On the basis of these findings, periodontal infections in pregnant women can be viewed as a potential obstetric risk factor. The fact being periodontal infections are both preventable and readily treated, this study findings provide opportunities for intervention strategies to reduce the incidence of preterm low birth weight.

   Conclusions Top

From the results obtained, the following conclusions were arrived at

  1. Periodontal disease in pregnant women is an important obstetric risk factor for preterm low birth weight.
  2. Chronic periodontitis is associated with preterm low birth weight in pregnant women among this part of India.
  3. Antenatal factors and periodontal status contribute for preterm low birth weight in pregnant women.

   References Top

1.Radnai M, Gorzo I, Urban E, Eller J, Novak T, Pal A. Possible association between mother's periodontal status and preterm delivery. J Clin Periodontol 2006;33:791-6.  Back to cited text no. 1
2.Vererk PH, Noord-Zaadstra BM, Florey CD, de Jonge GA, Verloove-Vanhorick SP. The effect of moderate maternal alcohol consumption on birthweight and gestational age in a low risk population. Early Hum Dev 1993;32:121-9.  Back to cited text no. 2
3.Hillier SL, Nugent RP, Eschenbach DA, Krohn MA, Martin DH, Cotch MF. Association between bacterial vaginosis and pre term low birth weight infant. N Engl J Med 1995;333:1515-25.  Back to cited text no. 3
4.Mealy BL. Influence of periodontal infections on systemic health. Periodontol 2000 1999;21:197-209.  Back to cited text no. 4
5.Davenport ES, Williams CE, Sterne JA, Murad S, Sivapathasundram V, Curtis MA. Maternal Periodontal Disease and Preterm Low Birth weight: Case-Control Study. J Dent Res 2002;81:313-8.  Back to cited text no. 5
6.Williams CE, Davenport ES, Sterne JA, Sivapathasundaram V, Fearne JM, Curtis MA. Mechanisms of risk in preterm low-birth weight infants. Periodontol 2000 2000;23:142-50.  Back to cited text no. 6
7.Romero R, Mazor M. Infection and preterm labour. Clin Obstet Gynaecol 1988; 31:553-84.  Back to cited text no. 7
8.Seymour RA, Steele JG. Is there a risk between periodontal disease and coronary heart disease? Br Dent J 1998;184:33-8.  Back to cited text no. 8
9.Offenbacher S, Katz V, Fertik G, Collins J, Boyd D, Maynor G, et al. Periodontal Infection as a Possible Risk Factor for Preterm Low Birth Weight. Ann Periodontol 1996;3:1103-13.  Back to cited text no. 9
10.Goepfert AR, Jeffcoat MK, Andrews WW, Faye-Petersen O, Cliver SP, Goldenberg RL, et al. Periodontal Disease and Upper Genital Tract Inflammation in Early Spontaneous Preterm Birth. Obstet Gynecol 2004;104:777-83.  Back to cited text no. 10
11.Marin C, Segura-Egea JJ, Martinez-Sahuquillo A, Bullon P. Correlation between infant birth weight and mother's periodontal status. J Clin Periodontol 2005;32:299-304.  Back to cited text no. 11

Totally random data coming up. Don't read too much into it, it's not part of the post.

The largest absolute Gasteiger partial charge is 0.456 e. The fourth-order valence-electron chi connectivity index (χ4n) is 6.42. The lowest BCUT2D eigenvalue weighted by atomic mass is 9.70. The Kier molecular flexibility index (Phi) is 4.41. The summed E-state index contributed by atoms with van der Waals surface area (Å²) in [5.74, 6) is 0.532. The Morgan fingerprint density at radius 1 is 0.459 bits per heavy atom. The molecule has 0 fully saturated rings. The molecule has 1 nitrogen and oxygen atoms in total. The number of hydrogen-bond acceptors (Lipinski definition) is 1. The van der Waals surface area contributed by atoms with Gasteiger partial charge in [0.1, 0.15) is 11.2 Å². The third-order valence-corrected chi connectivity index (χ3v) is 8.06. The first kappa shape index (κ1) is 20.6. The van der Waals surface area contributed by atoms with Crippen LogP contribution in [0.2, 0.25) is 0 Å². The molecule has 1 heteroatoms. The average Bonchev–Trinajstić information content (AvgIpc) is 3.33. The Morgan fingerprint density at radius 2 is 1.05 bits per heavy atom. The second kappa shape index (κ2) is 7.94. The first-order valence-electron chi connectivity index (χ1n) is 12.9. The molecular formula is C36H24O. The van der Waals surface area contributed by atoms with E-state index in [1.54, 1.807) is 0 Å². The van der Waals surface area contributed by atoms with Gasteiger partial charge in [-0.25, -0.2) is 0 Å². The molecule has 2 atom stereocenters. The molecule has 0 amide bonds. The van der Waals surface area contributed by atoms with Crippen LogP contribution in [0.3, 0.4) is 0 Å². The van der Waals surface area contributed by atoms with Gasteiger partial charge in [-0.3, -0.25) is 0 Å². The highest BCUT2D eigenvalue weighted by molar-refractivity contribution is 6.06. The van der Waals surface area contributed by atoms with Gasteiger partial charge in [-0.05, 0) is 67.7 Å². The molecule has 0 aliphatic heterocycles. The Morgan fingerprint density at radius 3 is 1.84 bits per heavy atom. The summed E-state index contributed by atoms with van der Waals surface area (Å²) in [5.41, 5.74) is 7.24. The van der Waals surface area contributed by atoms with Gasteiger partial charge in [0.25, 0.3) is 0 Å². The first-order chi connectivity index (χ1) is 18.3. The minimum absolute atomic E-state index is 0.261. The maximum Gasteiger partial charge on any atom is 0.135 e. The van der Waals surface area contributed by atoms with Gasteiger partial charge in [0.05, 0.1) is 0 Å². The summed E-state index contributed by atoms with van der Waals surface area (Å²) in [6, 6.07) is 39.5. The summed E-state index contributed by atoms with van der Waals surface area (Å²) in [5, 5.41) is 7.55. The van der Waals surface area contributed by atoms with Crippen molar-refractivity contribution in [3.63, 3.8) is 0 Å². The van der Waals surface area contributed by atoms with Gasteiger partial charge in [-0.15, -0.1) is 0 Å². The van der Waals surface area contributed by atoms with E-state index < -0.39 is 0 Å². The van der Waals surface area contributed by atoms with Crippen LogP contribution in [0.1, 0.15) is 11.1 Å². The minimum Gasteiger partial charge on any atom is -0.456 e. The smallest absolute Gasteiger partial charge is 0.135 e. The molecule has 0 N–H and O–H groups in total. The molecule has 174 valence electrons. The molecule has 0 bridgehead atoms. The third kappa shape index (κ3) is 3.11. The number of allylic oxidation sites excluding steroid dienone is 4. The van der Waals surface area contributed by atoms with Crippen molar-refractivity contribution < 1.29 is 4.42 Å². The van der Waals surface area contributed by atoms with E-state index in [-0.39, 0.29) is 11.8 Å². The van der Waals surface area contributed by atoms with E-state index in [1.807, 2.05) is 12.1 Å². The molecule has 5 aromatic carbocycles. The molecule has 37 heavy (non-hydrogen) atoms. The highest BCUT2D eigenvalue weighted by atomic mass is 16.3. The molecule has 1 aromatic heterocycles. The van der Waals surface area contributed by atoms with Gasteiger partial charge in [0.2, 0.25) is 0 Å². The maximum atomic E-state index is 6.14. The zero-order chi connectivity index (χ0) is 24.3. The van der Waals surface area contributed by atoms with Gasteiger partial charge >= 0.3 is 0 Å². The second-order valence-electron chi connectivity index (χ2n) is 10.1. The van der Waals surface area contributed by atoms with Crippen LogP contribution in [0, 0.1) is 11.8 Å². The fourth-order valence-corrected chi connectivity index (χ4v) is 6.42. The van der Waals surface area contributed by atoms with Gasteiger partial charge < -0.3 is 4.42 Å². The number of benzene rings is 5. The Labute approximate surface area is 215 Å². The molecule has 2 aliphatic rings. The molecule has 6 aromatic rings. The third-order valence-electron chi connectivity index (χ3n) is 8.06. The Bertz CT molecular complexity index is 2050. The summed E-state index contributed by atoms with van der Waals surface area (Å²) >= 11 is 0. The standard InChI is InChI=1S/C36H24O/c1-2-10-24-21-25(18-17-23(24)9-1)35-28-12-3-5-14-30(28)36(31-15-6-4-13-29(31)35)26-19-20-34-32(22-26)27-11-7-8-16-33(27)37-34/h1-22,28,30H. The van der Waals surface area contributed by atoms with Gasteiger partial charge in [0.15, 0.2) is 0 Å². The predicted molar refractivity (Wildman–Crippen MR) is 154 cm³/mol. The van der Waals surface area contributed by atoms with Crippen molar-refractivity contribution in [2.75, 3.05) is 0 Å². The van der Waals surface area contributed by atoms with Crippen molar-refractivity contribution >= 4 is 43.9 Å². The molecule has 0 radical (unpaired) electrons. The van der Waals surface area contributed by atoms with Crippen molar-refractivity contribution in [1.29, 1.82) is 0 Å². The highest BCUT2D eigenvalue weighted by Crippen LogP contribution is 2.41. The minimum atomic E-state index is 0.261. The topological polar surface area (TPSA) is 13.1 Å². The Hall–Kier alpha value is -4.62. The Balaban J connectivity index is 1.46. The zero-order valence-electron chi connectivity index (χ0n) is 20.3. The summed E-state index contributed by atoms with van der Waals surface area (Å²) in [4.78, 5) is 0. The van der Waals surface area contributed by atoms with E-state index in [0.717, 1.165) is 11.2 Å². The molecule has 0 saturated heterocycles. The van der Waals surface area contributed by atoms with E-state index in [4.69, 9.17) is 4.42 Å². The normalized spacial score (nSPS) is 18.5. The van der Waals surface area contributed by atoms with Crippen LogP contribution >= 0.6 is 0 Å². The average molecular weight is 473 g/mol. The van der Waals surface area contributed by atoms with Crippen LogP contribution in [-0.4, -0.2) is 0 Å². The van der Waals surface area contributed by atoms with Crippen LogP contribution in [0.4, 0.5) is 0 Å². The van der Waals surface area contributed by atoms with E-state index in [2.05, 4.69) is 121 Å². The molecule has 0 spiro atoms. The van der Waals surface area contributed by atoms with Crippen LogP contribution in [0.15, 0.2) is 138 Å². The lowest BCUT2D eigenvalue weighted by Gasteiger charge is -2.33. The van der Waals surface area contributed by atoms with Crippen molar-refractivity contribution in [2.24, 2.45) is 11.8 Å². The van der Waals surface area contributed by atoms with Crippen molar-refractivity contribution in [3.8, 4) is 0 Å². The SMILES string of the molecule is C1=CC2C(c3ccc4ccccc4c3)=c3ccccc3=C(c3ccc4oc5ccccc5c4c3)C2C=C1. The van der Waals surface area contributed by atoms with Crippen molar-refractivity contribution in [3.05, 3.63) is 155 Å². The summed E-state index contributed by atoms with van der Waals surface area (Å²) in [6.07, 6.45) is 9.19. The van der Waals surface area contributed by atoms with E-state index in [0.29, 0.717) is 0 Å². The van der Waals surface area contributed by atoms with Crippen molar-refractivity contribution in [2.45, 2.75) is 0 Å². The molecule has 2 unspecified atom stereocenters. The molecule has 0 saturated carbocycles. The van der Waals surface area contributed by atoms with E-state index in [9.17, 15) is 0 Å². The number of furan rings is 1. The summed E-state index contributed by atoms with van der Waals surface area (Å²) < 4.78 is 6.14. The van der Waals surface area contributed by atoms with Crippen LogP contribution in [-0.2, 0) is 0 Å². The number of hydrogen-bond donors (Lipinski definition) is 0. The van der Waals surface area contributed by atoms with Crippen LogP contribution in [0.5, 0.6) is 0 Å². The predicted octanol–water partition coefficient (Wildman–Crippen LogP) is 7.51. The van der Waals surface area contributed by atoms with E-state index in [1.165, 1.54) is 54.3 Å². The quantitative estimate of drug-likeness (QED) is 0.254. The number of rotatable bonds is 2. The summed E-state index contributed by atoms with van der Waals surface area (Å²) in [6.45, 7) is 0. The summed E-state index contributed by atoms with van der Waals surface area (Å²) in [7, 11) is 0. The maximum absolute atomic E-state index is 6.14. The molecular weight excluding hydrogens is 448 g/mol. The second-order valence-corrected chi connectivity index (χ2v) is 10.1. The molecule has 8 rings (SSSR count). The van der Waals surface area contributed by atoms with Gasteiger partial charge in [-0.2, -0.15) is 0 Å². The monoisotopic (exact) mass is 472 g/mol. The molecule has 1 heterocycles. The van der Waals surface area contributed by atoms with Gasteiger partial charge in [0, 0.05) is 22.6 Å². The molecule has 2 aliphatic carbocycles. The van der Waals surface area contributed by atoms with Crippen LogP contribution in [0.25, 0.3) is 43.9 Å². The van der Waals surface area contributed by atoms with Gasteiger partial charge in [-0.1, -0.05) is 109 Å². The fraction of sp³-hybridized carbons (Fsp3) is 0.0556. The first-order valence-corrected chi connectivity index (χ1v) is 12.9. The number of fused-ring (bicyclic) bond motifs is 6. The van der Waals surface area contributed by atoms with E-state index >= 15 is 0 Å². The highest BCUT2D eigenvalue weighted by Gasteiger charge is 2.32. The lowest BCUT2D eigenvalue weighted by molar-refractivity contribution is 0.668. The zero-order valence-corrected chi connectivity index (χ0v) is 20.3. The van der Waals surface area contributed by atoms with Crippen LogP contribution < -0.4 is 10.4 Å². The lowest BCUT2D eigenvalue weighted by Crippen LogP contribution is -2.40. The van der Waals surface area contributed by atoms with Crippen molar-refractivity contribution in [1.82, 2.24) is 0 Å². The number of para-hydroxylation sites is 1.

12.Moliterno LF, Monteiro B, da silva Figueredo CM, Fischer RG. Association between periodontitis and low birth weight: A case - control study. J Clin Periodontol 2005;32:886-90.  Back to cited text no. 12
13.Siqueria FM, Cota LO, Costa JE, Haddad JP, Lana AM, Costa FO. Intrauterine Growth Restriction, Low Birth weight, and Preterm Birth: Adverse Pregnancy Outcomes and Their Association with Maternal Periodontitis. J Periodontol 2007;78:2266-76.  Back to cited text no. 13
14.Agueda A, Ramon JM, Manau C, Guerrero A, Echeverria JJ. Periodontal disease as a risk factor for adverse pregnancy outcome: A prospective cohort study. J Clin Periodontol 2008;35:16-22.  Back to cited text no. 14
15.Pitiphat W, Joshipura KJ, Gillman MW, Williams PL, Douglass CW, Rich-Edwards JW. Maternal periodontitis and adverse pregnancy outcomes. Community Dent Oral Epidemiol 2008;36:3-11.  Back to cited text no. 15
16.Farrell MS, Ide M, Wilson RF. The relationship between maternal periodontitis, adverse pregnancy outcome and miscarriage in never smokers. J Clin Periodontol 2006;33:115-20.  Back to cited text no. 16
17.Skuldbol T, Johansen KH, Dahlen G, Stoltze K, Holmstrup P. Is pre-term labour associated with periodontitis in a Danish maternity ward? J Clin Periodontol 2006;33:177-83.  Back to cited text no. 17
18.Bassani DG, Olinto MT, Kreiger N. Periodontal disease and perinatal outcomes: A case-control study. J Clin Periodontol 2007;34:31-9.  Back to cited text no. 18
19.Gursoy M, Pajukanta R, Sorsa T, Kononen E. Clinical changes in periodontium during pregnancy and post- partum. J Clin Periodontol 2008;35:576-83.  Back to cited text no. 19
20.Gomes-Filho IS, Cruz SS, Rezende EJ, dos Santos CA, Soledade KR, Magalhaes MA, et al. Exposure measurement in the association between periodontal disease and prematurity/low birth weight. J Clin periodontol 2007;34:957-63.  Back to cited text no. 20
21.Yalcin F, Eskinazi E, Soydinc M, Basegmez C, Issever H, Isik G, et al. The effect of Sociocultural Status on Periodontal Conditions in Pregnancy. J Periodontol 2002;73:178-82.  Back to cited text no. 21
22.Socransky SS, Haffajee AD, Cugini MA, Smith C, Kent Jr RL. Microbial complexes in subgingival plaque. J Clin periodontol 1998;25:134-44.  Back to cited text no. 22
23.Zadeh-Modarres S, Amooian B, Bayat-Movahed S, Mohamadi M. Periodontal Health In Mothers of Preterm and Term Infants. Taiwan J Obstet Gynecol 2007;46:157-61.  Back to cited text no. 23
24.Gibbs RS. The Relationship Between Infections and Adverse Pregnancy Outcomes: An Overview. Ann Periodontol 2001;6:153-63.  Back to cited text no. 24
25.Lopez NJ, Smith PC, Gutierrez J . Higher risk of preterm birth and low birth weight in women with periodontal disease. J Dent Res 2002;81:58-63.  Back to cited text no. 25
26.Toygar HU, Seydaoglu G, Kurklu S, Guzeldemir E, Arpak N. Periodontal Health and Adverse Pregnancy Outcome in 3,576 Turkish Women. J Periodontol 2007;78:2081-94.  Back to cited text no. 26
27.Genco RJ, Ho AW, Kopman J, Grossi SG, Dunford RG. Models to Evaluate the Role of Stress in Periodontal Disease. Ann periodontol 1998;3:208-302.  Back to cited text no. 27


  [Figure 1], [Figure 2], [Figure 3], [Figure 4], [Figure 5], [Figure 6]

  [Table 1], [Table 2], [Table 3]